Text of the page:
High School Resources

High school students aboard research vessel using the Hydrolab.
Photo Credit: Jason Schiebenes

High school students aboard a research vessel prepare to deploy the Hydrolab.

This page provides a lesson plan, data sheets, support materials, and NGSS connections that can support water quality investigations with high school students. For questions about these educational resources or to share your own lessons with the Limno Loan community, please contact IISGs Great Lakes educator.


Aquatic Health of Western New York Ecosystems

Grades: 9–12

Time to complete: 3 class periods

This lesson, which was developed by two Limno Loan educators, has students compare water quality measurements from various water bodies. The students first predict what values they expect to find at each site, and then collect samples and graph their data. Afterwards, they reflect on what they measured vs. predicted, and what those measurements reveal about the health of the particular water bodies. Download accompanying presentation.

Next Generation Science Standards

There are many ways the Limno Loan program can support the NGSS. This is one example for high school water quality investigations.

Related Performance Expectations

HS-LS2-6. Evaluate claims, evidence, and reasoning that the complex interactions in ecosystems maintain relatively consistent numbers and types of organisms in stable conditions, but changing conditions may result in a new ecosystem.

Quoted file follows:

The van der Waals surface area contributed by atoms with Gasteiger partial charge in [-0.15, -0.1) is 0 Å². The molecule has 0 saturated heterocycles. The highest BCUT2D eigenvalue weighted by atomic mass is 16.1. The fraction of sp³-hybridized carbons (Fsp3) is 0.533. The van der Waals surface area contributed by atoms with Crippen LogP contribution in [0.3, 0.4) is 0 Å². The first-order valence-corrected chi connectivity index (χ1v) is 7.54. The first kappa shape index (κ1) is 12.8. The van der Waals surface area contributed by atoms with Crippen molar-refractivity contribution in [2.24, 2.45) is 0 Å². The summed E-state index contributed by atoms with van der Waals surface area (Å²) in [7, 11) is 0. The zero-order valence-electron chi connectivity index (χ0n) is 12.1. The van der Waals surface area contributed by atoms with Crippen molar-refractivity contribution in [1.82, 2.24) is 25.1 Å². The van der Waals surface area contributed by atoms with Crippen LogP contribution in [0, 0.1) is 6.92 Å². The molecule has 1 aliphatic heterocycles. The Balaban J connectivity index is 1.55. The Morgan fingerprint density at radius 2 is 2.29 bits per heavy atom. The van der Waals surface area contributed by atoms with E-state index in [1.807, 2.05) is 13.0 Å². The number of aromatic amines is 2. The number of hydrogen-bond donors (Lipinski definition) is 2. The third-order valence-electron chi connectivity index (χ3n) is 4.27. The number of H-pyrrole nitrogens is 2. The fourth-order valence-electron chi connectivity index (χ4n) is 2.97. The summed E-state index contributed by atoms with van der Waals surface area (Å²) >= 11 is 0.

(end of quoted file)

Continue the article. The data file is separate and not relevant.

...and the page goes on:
HS.LS2-7. Design, evaluate, and refine a solution for reducing the impacts of human activities on the environment and biodiversity.

LS2.C: Ecosystems Dynamics, Functioning, and Resilience. A complex set of interactions within an ecosystem can keep its numbers and types of organisms relatively constant over long periods of time under stable conditions. If a modest biological or physical disturbance to an ecosystem occurs, it may return to its more or less original status (i.e., the ecosystem is resilient), as opposed to becoming a very different ecosystem. Extreme fluctuations in conditions or the size of any population, however, can challenge the functioning of ecosystems in terms of resources and habitat availability. (HS-LS2-6)
Moreover, anthropogenic changes (induced by human activity) in the environment—including habitat destruction, pollution, introduction of invasive species, overexploitation, and climate change—can disrupt an ecosystem and threaten the survival of some species. (HS-LS2-7)

LS4.D: Biodiversity and Humans. Humans depend on the living world for the resources and other benefits provided by biodiversity. But human activity is also having adverse impacts on biodiversity through overpopulation, overexploitation, habitat destruction, pollution, introduction of invasive species, and climate change. Thus, sustaining biodiversity so that ecosystem functioning and productivity are maintained is essential to supporting and enhancing life on Earth. Sustaining biodiversity also aids humanity by preserving landscapes of recreational or inspirational value. (HS-LS2-6, HS-LS2-7)